The phenomenon I wanted to discuss with you, though, is the transition from a first drawing to a second drawing. This workshop was a single pose, so I had time to draw the same pose twice. Here’s the face from effort #1:
Dea Sitting (detail), 2015, graphite and white pencil on Rives BFK Tan, 15”x11”
I will probably never again get her face this formally correct. We’ve talked in the past about the distinct character of the neurological apparatus responsible for processing faces. It is apart from the more general mechanisms of sight, and the figurative artist must treat it separately in order to bring it into conformity with representation. I have only partly got mine tamed. The density of my recognition of the person in the face precludes my ability to see the face as shapes and forms. I see faces intensely, but not quite formally. Except the first time. The first time I look at a model, they are not yet a person for me, and during a brief window, I can draw them from the cold perspective of sight alone. This is my first drawing of Leah’s face.
First Portrait of Leah, January 15, 2009, graphite and white pencil on Rives BFK Tan, 15”x11” (drawing much smaller)
It is more formally accurate than anything I have drawn of her since. Now here is a portrait of her which is one of my favorites.
Preparatory Sketch for Meiosis II, 2013, graphite and white pencil on Rives BFK Tan, 15”x11”
This also looks very much like Leah, but in a fundamental way it is less complete than the first rapid little sketch. It shows only one side of her character, as most psychological drawings must. There is no complete state of mind, so there is no complete drawing - except for the utterly physical drawing, the first drawing.
On the other hand, consider the entire drawing of Dea:
Dea Sitting, 2015, graphite and white pencil on Rives BFK Tan, 15”x11”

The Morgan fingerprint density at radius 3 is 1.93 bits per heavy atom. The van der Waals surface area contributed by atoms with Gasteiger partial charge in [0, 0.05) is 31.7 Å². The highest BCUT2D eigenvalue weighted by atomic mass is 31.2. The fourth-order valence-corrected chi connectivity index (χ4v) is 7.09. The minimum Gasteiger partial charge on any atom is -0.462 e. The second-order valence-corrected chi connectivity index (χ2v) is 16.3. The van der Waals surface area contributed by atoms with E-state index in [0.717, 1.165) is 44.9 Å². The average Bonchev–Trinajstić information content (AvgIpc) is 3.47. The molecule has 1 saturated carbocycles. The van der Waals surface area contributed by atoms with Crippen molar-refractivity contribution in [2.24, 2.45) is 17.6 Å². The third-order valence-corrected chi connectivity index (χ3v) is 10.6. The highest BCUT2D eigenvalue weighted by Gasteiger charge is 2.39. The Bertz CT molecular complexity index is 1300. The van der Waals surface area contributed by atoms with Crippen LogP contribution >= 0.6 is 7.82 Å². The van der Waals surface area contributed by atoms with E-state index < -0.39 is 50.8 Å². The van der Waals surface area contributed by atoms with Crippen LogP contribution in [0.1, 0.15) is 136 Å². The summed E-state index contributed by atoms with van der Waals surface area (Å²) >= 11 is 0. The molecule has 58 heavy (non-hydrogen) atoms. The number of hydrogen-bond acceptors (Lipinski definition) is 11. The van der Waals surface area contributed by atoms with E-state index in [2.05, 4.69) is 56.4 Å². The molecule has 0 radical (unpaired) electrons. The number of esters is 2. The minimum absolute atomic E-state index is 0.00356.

Her body appears stiff and stereotyped. It is precise as to structure, but without a feeling of mass and the internal tensions of the muscles as they contend with the varying densities and weights of flesh and bone. Also, the perspective on the left side of her rib cage is a little fucked up. This too is typical of my first drawings of models, and for the same reason: I have not yet integrated the model into pictorial person-ness.
This is a paradox. My failure to integrate allows me to make an accurate face, because I am representing forms only. But the same failure to integrate precludes my drawing a convincing body, again because I am representing forms only.
The presence of the body is much more strongly informed by the action of its interior. The face, for all of its animation, is a thin layer of soft tissue on top of a surface of inflexible bone. It is most technically accurate when it is depicted in terms of form.
So then, I finished this first drawing and moved on to a second. By now I had a sense of the pose and more of a sense of the person, and so I began to select and edit what was interesting, and doable in the 40 minutes I had left.
Portrait of Dea, 2015, graphite and white pencil on Rives BFK Tan, 15”x11”
This is more vivid and personal, and the marks have more vigor. A personality is much more present here. And yet it is already less complete. In a face through which one mood and thought flashed after another, I was able to catch only one state of being. That’s fine, knowledge itself is incomplete, especially knowledge of people. I just noticed that this transition, from the cause and outcome of drawing #1 and the cause and outcome of drawing #2, illustrated quite well the mechanics of getting to know a model, so I thought I’d share.